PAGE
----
It is easy to criticise Tony Blair. His depiction as a war-monger in both the left-wing and right-wing media was only amplified following the Chilcot report’s damning conclusions. An academic study in 2013 estimated the number of war-related deaths in Iraq to be nearly half a million. The idea of men in suits sending troops and bomber planes to the other side of the world because of plain ‘politics’ still infuriates many, and the left has never forgiven Blair for his siding with George W Bush. The former Labour prime minister did, of course, have his reasons, but it is difficult still for anybody to be absolutely sure of his motives. Dodgy notes and improper planning uncovered by Chilcot do not help his cause. One thing that can be concluded, regardless of the views expressed by all sides on the justification of the Iraq war, is that mistakes were definitely made.
I have always thought it unfair that due to these mistakes, the left completely ignores Blair’s plethora of achievements. Tom Watson in his speech to the Labour Conference in Liverpool earlier this year spoke about the need for unification, the need to be ‘the party of Britain’. He continued, much to the current Labour leader’s obvious dismay, to proudly speak of the changes that Labour can make when it is in power, rattling them off one after another as the conference’s applause grew louder and louder: the lifting of millions out of poverty, a national minimum wage, new hospitals and lower crime rates, to name a few.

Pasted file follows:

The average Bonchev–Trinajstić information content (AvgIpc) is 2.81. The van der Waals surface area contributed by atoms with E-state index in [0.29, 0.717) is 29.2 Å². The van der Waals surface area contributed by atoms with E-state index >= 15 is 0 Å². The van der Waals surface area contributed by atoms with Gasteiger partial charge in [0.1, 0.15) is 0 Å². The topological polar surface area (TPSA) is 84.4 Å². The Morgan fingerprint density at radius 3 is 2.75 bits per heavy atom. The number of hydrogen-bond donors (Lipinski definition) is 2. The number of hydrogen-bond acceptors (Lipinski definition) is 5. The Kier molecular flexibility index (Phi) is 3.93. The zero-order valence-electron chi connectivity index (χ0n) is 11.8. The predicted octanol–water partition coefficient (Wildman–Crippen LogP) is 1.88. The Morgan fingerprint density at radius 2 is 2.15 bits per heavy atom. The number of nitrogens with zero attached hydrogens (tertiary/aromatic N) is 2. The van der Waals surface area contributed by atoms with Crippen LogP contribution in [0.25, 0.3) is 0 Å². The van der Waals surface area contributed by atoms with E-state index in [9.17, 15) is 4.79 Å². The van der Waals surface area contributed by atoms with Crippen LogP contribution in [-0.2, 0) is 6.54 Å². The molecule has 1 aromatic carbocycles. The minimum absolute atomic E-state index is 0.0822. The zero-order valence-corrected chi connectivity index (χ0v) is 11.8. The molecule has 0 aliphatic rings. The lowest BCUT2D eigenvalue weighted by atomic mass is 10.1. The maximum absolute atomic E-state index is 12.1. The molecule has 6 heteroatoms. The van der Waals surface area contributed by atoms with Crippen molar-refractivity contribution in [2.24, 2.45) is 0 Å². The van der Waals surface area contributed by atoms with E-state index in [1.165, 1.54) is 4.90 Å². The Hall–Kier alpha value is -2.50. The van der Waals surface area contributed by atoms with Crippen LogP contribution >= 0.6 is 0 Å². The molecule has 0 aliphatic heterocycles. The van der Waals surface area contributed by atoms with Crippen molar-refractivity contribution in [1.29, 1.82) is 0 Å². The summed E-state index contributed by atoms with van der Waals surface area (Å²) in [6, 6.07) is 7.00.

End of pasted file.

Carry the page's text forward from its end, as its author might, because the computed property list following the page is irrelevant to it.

Tony Blair was very good at winning; his record of winning three consecutive general elections in the UK has been matched only by Margaret Thatcher. His New Labour movement attracted not only members of the left who saw his raw potential to gain power, but disillusioned Conservatives. Blair managed to unify voters from all over the political spectrum winning a massive 418 seats for Labour, a record high for the party. Labour today under Jeremy Corbyn have a comparatively measly 231 seats. This number is predicted by all projections to tumble even more in 2020. Blair was clearly able to speak to people in a way that few politicians ever could.
In the aftermath of a catastrophic mistake made by David Cameron in the name of party politics, the unnecessary referendum that has led to the disastrous decision to take Britain out of the European Union, the country needs a politician that can fight post-truth politics, that can competently attempt to tackle the government’s agenda to push forward with a decision that has blown a £100bn hole in the budget, a decision that has led to an increase in racial attacks, a movement towards isolationism. This competent attempt is not going to come from the Labour party in its current state. It is wrong to shun the man that can and might help us because of a mistake, terrible though it may have been.
(Image courtesy of the Huffington Post UK)